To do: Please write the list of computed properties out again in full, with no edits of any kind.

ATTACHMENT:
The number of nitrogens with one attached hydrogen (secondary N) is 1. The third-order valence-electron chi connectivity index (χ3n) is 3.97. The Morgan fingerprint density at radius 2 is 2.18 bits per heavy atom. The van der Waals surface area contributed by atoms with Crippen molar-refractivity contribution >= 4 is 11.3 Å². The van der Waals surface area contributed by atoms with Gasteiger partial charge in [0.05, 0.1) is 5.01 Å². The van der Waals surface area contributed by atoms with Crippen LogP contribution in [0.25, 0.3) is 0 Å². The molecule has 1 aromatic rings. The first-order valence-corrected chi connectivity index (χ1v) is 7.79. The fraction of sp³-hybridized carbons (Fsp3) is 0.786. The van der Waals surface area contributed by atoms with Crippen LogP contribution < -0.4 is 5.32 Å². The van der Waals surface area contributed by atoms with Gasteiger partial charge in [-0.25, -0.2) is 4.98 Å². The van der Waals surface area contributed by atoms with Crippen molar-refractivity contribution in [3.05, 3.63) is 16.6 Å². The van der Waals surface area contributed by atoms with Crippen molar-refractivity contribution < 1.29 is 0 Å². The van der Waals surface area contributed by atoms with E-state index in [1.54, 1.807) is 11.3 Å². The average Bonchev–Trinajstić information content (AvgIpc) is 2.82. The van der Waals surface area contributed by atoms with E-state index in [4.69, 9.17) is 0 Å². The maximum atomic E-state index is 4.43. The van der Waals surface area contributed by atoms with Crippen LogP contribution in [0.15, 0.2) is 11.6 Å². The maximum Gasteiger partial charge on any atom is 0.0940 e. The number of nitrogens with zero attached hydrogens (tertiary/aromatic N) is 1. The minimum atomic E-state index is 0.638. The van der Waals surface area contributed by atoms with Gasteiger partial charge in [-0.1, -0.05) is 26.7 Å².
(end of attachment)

The number of nitrogens with one attached hydrogen (secondary N) is 1. The third-order valence-electron chi connectivity index (χ3n) is 3.97. The Morgan fingerprint density at radius 2 is 2.18 bits per heavy atom. The van der Waals surface area contributed by atoms with Crippen molar-refractivity contribution >= 4 is 11.3 Å². The van der Waals surface area contributed by atoms with Gasteiger partial charge in [0.05, 0.1) is 5.01 Å². The van der Waals surface area contributed by atoms with Crippen LogP contribution in [0.25, 0.3) is 0 Å². The molecule has 1 aromatic rings. The first-order valence-corrected chi connectivity index (χ1v) is 7.79. The fraction of sp³-hybridized carbons (Fsp3) is 0.786. The van der Waals surface area contributed by atoms with Crippen LogP contribution < -0.4 is 5.32 Å². The van der Waals surface area contributed by atoms with Gasteiger partial charge in [-0.25, -0.2) is 4.98 Å². The van der Waals surface area contributed by atoms with Crippen molar-refractivity contribution in [3.05, 3.63) is 16.6 Å². The van der Waals surface area contributed by atoms with Crippen molar-refractivity contribution < 1.29 is 0 Å². The van der Waals surface area contributed by atoms with E-state index in [1.54, 1.807) is 11.3 Å². The average Bonchev–Trinajstić information content (AvgIpc) is 2.82. The van der Waals surface area contributed by atoms with E-state index in [4.69, 9.17) is 0 Å². The maximum atomic E-state index is 4.43. The van der Waals surface area contributed by atoms with Crippen LogP contribution in [0.15, 0.2) is 11.6 Å². The maximum Gasteiger partial charge on any atom is 0.0940 e. The number of nitrogens with zero attached hydrogens (tertiary/aromatic N) is 1. The minimum atomic E-state index is 0.638. The van der Waals surface area contributed by atoms with Gasteiger partial charge in [-0.1, -0.05) is 26.7 Å².